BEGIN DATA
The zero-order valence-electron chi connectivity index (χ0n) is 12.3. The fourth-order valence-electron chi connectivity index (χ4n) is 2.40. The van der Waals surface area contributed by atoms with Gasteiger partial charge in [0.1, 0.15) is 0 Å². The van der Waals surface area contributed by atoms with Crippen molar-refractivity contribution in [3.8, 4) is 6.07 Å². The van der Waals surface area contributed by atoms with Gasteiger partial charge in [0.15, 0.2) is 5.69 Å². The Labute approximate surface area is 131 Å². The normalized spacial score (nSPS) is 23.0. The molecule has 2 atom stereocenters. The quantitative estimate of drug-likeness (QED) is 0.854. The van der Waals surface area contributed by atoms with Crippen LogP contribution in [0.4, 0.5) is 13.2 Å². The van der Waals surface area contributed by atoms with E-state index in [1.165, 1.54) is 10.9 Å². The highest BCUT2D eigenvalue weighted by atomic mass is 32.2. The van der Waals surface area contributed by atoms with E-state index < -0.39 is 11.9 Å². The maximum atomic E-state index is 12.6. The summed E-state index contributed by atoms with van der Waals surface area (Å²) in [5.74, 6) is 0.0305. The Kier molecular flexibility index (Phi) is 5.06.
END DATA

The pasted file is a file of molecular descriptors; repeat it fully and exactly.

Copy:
The zero-order valence-electron chi connectivity index (χ0n) is 12.3. The fourth-order valence-electron chi connectivity index (χ4n) is 2.40. The van der Waals surface area contributed by atoms with Gasteiger partial charge in [0.1, 0.15) is 0 Å². The van der Waals surface area contributed by atoms with Crippen molar-refractivity contribution in [3.8, 4) is 6.07 Å². The van der Waals surface area contributed by atoms with Gasteiger partial charge in [0.15, 0.2) is 5.69 Å². The Labute approximate surface area is 131 Å². The normalized spacial score (nSPS) is 23.0. The molecule has 2 atom stereocenters. The quantitative estimate of drug-likeness (QED) is 0.854. The van der Waals surface area contributed by atoms with Crippen LogP contribution in [0.4, 0.5) is 13.2 Å². The van der Waals surface area contributed by atoms with E-state index in [1.165, 1.54) is 10.9 Å². The highest BCUT2D eigenvalue weighted by atomic mass is 32.2. The van der Waals surface area contributed by atoms with E-state index < -0.39 is 11.9 Å². The maximum atomic E-state index is 12.6. The summed E-state index contributed by atoms with van der Waals surface area (Å²) in [5.74, 6) is 0.0305. The Kier molecular flexibility index (Phi) is 5.06.